Mankind still is in need of many melting points, properly measured by authentic experiment. It's incredible how few we have below -5°C: for alkanes there are 50-100, nearly all coming from 1 (one) Naca project around 1950.
All the rest is estimated by software and is very wrong, like 50K too warm or too cold. Worse: some thinking and software training runs on wrong data. Theories work badly up to now and have a too small experimental set to make progress.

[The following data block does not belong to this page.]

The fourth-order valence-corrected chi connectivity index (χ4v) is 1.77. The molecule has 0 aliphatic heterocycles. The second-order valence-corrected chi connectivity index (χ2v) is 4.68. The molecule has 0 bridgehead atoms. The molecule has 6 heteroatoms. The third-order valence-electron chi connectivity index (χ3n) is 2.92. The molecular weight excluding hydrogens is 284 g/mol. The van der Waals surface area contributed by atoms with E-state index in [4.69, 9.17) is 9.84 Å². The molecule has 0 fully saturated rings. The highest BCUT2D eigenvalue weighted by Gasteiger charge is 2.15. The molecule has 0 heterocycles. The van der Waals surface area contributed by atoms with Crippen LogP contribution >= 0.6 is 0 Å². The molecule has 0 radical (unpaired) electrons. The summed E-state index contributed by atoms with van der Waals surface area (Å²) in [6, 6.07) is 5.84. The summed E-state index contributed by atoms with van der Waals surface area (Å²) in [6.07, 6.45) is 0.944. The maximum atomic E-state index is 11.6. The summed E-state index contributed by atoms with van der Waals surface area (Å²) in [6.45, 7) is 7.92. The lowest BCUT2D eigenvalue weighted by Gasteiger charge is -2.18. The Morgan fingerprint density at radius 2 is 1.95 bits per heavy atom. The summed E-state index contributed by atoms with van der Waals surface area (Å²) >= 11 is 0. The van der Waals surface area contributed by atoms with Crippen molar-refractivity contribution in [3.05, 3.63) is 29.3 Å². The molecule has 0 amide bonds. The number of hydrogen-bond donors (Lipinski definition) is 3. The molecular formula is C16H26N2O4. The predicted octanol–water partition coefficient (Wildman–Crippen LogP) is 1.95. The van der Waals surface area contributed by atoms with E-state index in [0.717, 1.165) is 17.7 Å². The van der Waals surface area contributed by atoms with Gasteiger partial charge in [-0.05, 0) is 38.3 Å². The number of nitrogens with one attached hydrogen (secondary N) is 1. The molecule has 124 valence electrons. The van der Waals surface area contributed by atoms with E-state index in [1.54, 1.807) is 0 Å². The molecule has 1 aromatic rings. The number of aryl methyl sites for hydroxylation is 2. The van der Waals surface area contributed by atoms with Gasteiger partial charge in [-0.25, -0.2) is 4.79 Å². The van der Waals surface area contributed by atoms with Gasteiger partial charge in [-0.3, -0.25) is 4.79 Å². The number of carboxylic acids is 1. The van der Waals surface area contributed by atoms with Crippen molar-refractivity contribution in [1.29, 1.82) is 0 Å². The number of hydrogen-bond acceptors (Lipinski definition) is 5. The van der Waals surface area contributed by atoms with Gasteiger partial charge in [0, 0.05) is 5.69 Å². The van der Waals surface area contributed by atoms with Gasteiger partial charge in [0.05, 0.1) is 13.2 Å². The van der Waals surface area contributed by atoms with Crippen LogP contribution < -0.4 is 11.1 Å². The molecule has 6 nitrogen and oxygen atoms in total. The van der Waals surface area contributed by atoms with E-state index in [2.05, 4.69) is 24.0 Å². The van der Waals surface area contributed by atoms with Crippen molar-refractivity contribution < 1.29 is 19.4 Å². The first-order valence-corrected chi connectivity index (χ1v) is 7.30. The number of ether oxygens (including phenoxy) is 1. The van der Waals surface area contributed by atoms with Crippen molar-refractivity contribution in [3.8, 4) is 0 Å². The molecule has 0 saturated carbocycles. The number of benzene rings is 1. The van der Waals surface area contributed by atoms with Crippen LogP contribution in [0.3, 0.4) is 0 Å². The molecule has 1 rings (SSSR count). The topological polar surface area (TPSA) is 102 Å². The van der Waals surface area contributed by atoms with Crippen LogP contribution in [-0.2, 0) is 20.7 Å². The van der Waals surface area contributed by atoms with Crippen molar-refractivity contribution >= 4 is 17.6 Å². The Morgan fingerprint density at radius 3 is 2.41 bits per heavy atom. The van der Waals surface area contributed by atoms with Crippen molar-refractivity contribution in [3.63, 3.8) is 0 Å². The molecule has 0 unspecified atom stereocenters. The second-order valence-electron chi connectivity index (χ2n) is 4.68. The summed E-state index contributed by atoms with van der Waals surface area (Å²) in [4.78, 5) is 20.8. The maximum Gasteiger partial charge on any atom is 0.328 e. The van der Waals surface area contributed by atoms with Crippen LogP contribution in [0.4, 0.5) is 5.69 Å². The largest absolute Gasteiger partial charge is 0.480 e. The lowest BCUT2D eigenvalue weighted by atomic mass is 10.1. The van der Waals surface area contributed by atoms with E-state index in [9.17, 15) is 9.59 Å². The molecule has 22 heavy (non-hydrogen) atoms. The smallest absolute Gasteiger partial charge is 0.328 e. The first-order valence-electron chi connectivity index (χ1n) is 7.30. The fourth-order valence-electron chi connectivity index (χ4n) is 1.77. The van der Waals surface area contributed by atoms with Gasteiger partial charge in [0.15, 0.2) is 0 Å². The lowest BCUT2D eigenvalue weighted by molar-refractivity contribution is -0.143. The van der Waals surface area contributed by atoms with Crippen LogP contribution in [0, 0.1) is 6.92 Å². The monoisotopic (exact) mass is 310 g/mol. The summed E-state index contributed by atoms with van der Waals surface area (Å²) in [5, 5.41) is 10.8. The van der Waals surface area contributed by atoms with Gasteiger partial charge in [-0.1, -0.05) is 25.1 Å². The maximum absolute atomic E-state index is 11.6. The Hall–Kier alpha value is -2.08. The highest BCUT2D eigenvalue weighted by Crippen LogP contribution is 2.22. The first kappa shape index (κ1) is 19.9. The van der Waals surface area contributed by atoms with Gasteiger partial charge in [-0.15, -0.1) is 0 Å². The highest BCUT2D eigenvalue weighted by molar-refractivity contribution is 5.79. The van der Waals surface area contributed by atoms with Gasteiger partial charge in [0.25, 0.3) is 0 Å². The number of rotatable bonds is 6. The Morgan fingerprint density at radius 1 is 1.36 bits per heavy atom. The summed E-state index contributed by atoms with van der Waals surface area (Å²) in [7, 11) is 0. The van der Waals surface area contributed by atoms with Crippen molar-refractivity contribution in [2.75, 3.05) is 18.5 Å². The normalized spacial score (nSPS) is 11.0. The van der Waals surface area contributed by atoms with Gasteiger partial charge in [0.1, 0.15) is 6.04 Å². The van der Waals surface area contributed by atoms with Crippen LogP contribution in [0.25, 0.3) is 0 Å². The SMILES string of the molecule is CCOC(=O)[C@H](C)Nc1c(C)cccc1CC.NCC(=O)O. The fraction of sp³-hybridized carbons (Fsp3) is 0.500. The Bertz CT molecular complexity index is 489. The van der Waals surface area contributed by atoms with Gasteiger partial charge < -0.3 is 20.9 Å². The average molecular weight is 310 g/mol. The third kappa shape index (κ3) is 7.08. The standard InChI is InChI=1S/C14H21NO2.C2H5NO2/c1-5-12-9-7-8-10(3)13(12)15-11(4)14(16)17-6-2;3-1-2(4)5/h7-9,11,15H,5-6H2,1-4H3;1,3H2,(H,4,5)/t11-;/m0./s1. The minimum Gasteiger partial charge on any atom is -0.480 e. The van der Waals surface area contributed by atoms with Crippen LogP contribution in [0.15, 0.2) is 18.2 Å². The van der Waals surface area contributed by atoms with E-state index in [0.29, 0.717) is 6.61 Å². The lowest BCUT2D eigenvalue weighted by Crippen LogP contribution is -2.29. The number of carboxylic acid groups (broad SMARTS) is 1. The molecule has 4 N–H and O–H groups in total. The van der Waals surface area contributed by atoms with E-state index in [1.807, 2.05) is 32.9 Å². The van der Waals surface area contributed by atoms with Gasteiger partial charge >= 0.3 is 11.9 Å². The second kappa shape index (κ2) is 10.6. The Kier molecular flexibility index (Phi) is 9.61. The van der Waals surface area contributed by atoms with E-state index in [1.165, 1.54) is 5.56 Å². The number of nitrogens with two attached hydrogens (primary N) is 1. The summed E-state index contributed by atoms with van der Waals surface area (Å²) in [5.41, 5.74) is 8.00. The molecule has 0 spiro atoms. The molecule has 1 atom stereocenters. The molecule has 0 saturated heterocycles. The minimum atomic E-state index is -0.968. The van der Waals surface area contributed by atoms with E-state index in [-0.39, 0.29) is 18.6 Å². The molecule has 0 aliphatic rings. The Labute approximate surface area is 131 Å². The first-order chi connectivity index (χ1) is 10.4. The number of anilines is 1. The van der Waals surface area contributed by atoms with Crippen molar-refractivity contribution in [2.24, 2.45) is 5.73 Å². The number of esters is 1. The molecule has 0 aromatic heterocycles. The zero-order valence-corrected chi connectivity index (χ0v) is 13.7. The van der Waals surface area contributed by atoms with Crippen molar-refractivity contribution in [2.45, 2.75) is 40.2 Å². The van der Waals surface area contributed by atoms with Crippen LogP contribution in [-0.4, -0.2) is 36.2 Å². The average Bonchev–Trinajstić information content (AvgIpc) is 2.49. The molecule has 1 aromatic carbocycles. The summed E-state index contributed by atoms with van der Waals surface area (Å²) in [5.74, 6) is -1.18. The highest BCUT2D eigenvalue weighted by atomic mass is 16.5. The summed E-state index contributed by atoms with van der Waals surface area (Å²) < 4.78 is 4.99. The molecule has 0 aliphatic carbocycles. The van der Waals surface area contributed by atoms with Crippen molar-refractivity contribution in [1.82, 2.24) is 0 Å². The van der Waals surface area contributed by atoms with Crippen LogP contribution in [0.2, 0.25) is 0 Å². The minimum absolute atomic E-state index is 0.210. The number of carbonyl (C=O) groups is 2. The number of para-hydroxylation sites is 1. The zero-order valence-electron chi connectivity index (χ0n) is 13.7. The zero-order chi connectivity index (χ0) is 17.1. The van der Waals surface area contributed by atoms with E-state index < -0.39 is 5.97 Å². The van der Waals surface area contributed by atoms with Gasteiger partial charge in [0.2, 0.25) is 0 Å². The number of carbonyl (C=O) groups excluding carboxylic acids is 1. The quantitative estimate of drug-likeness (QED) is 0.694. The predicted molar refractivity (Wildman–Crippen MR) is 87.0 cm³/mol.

For rocket fuels, I need branched alkanes and a few strained ones, plus saturated tertiary amines. Other people have other needs.
So a project could be: take 100 branched alkanes, still unmeasured (the Naca project separated them from oil distillates), around C10 to C20. Take liquid nitrogen and a thermometer. Purify, freeze, measure, publish.
Or do it for amines. Get a bunch from Huntsman, Koei or an other. Put methyl groups everywhere, separate, measure. Permethylated propylamines look interesting and their melting point isn't in the datasheets.